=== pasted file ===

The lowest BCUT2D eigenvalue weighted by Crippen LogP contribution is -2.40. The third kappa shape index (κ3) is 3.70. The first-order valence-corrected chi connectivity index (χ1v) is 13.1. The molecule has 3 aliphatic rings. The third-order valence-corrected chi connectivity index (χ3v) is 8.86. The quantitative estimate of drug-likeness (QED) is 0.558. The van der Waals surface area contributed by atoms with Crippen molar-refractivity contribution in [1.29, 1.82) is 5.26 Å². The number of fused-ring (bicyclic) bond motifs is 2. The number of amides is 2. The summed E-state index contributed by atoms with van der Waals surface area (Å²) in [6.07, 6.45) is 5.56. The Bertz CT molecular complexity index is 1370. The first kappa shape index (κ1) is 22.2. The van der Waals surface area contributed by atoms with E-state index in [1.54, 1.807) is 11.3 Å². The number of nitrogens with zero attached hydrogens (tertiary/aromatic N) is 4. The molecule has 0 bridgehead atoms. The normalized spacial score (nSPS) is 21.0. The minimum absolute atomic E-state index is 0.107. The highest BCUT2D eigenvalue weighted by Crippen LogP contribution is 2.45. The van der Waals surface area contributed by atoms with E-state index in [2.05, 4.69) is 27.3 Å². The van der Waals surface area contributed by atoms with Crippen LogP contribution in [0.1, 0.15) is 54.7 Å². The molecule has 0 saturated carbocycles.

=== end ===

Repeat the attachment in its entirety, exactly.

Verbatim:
The lowest BCUT2D eigenvalue weighted by Crippen LogP contribution is -2.40. The third kappa shape index (κ3) is 3.70. The first-order valence-corrected chi connectivity index (χ1v) is 13.1. The molecule has 3 aliphatic rings. The third-order valence-corrected chi connectivity index (χ3v) is 8.86. The quantitative estimate of drug-likeness (QED) is 0.558. The van der Waals surface area contributed by atoms with Crippen molar-refractivity contribution in [1.29, 1.82) is 5.26 Å². The number of fused-ring (bicyclic) bond motifs is 2. The number of amides is 2. The summed E-state index contributed by atoms with van der Waals surface area (Å²) in [6.07, 6.45) is 5.56. The Bertz CT molecular complexity index is 1370. The first kappa shape index (κ1) is 22.2. The van der Waals surface area contributed by atoms with E-state index in [1.54, 1.807) is 11.3 Å². The number of nitrogens with zero attached hydrogens (tertiary/aromatic N) is 4. The molecule has 0 bridgehead atoms. The normalized spacial score (nSPS) is 21.0. The minimum absolute atomic E-state index is 0.107. The highest BCUT2D eigenvalue weighted by Crippen LogP contribution is 2.45. The van der Waals surface area contributed by atoms with E-state index in [2.05, 4.69) is 27.3 Å². The van der Waals surface area contributed by atoms with Crippen LogP contribution in [0.1, 0.15) is 54.7 Å². The molecule has 0 saturated carbocycles.